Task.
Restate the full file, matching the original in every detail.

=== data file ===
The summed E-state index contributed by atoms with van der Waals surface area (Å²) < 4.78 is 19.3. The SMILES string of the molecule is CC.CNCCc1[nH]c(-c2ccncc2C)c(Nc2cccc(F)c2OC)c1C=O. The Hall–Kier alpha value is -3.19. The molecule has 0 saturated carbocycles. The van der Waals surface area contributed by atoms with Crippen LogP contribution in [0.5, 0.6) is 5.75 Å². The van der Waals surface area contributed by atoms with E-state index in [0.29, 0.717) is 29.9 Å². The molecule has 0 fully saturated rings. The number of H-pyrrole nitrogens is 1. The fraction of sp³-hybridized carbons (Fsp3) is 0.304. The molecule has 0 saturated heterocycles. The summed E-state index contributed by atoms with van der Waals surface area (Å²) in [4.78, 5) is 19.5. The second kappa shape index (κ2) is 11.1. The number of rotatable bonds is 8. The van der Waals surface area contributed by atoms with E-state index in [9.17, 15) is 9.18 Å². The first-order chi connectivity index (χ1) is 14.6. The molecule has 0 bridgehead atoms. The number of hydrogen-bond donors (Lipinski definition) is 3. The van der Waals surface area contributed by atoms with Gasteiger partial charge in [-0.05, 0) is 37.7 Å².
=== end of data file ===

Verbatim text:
The summed E-state index contributed by atoms with van der Waals surface area (Å²) < 4.78 is 19.3. The SMILES string of the molecule is CC.CNCCc1[nH]c(-c2ccncc2C)c(Nc2cccc(F)c2OC)c1C=O. The Hall–Kier alpha value is -3.19. The molecule has 0 saturated carbocycles. The van der Waals surface area contributed by atoms with Crippen LogP contribution in [0.5, 0.6) is 5.75 Å². The van der Waals surface area contributed by atoms with E-state index in [0.29, 0.717) is 29.9 Å². The molecule has 0 fully saturated rings. The number of H-pyrrole nitrogens is 1. The fraction of sp³-hybridized carbons (Fsp3) is 0.304. The molecule has 0 saturated heterocycles. The summed E-state index contributed by atoms with van der Waals surface area (Å²) in [4.78, 5) is 19.5. The second kappa shape index (κ2) is 11.1. The number of rotatable bonds is 8. The van der Waals surface area contributed by atoms with E-state index in [9.17, 15) is 9.18 Å². The first-order chi connectivity index (χ1) is 14.6. The molecule has 0 bridgehead atoms. The number of hydrogen-bond donors (Lipinski definition) is 3. The van der Waals surface area contributed by atoms with Gasteiger partial charge in [-0.05, 0) is 37.7 Å².